Court name
Court of Appeal of Tanzania

Peter Mtengo and Four Others vs Republic () [1989] TZCA 3 (13 March 1989);

Law report citations
1994 TLR 112 (TZCA)
Media neutral citation
[1989] TZCA 3

Mfalila, AgJA, delivered the following judgment of the court:
The five appellants were charged with and convicted of cattle theft in the F Economic Crimes Court sitting at Dodoma and presided over by Mr Justice Ruhumbika. Upon their convictions the court sentenced appellants two to five to fourteen years imprisonment and the first appellant to seven years imprisonment `on account of his advanced age'. He is over seventy years old. The fifth appellant G Jared Machilika alias Mnyalifa was tried in absentia under the provisions of ss 37(4)(b) and 49(1)(c) of the Economic Crime and Organized Crime Control Act No 13 of 84. In this appeal the fifth appellant was still absent, he has not been arrested since he jumped bail before trial. However all the appellants are challenging both their convictions and sentences. H
The summary of the facts in this case is as follows: The complainant Ernest Majebele (PW1) is a big time cattle owner at Handali Village in Dodoma rural District. On 5 September 1985 at about midnight, a group of cattle thieves invaded his cattle boma and while they were in the act of driving away the cattle, he woke up I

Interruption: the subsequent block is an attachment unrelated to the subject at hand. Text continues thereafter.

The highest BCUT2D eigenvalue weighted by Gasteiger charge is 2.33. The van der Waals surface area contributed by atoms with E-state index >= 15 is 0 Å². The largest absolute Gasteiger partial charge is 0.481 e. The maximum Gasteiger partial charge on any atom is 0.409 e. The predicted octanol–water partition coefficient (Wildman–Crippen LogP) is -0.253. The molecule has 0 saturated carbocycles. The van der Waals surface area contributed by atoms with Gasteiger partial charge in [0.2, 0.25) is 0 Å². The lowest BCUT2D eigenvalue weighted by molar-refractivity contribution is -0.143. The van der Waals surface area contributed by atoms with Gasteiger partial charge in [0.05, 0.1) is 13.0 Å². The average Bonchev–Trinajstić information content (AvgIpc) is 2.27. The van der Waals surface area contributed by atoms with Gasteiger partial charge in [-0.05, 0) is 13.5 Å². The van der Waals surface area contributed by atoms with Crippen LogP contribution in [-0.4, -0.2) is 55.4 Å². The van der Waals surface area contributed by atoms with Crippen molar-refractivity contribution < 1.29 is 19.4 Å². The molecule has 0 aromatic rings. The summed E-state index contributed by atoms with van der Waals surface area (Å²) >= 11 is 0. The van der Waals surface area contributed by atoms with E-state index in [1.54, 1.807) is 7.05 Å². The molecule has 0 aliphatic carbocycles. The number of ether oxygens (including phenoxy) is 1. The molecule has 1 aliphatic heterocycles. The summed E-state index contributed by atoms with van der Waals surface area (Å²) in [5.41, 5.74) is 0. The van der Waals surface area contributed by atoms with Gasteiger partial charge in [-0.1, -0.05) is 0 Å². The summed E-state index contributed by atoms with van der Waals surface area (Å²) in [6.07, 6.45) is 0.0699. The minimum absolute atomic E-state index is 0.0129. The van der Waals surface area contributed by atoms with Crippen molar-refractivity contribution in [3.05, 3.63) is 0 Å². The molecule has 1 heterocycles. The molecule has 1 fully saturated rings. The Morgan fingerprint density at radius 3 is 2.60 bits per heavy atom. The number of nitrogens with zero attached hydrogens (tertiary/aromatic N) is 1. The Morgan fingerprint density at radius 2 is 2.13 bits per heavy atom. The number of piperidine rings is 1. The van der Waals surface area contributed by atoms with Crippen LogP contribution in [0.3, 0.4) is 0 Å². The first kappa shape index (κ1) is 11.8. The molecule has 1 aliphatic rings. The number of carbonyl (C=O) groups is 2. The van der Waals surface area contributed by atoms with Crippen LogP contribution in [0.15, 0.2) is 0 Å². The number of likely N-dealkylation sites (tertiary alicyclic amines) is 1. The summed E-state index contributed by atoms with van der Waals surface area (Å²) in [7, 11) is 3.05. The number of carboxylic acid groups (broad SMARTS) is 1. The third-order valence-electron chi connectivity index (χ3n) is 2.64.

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A and in the company of three other male members of his household went out to see what was happening. They tried to follow and confront the thieves. The moon was shinning so the complainant was able to recognize one of the thieves as his neighbour the fifth appellant. But when the thieves threatened to shoot them if they persisted in following them, they retreated and returned home. The following B morning they decided to follow the hoof and foot prints, those went on for a whole day until the marks disappeared at a place where it was obvious the animals had been loaded onto a truck. Suspecting that the cattle had been taken to Dar es Salaam, the complainant and his companions decided to travel to Dar es Salaam C where they combed the cattle markets at Pugu and Kimara. On 9 September 1985 the complainant saw and identified six head of cattle at Kimara abbatoir to be his stolen animals. He seized the animals with the assistance of a policeman on duty (PW5) and had the herdsman arrested. The herdsman explained that the D cattle belonged to one Joseph Chipilipili (PW2) who in the meantime had had the thieves arrested when they tried to sell the cattle to him. The arrested thieves are the present appellants and the fifth appellant who absconded. They were all taken to Magomeni Primary Court and charged and later transferred to Dodoma to face this charge. E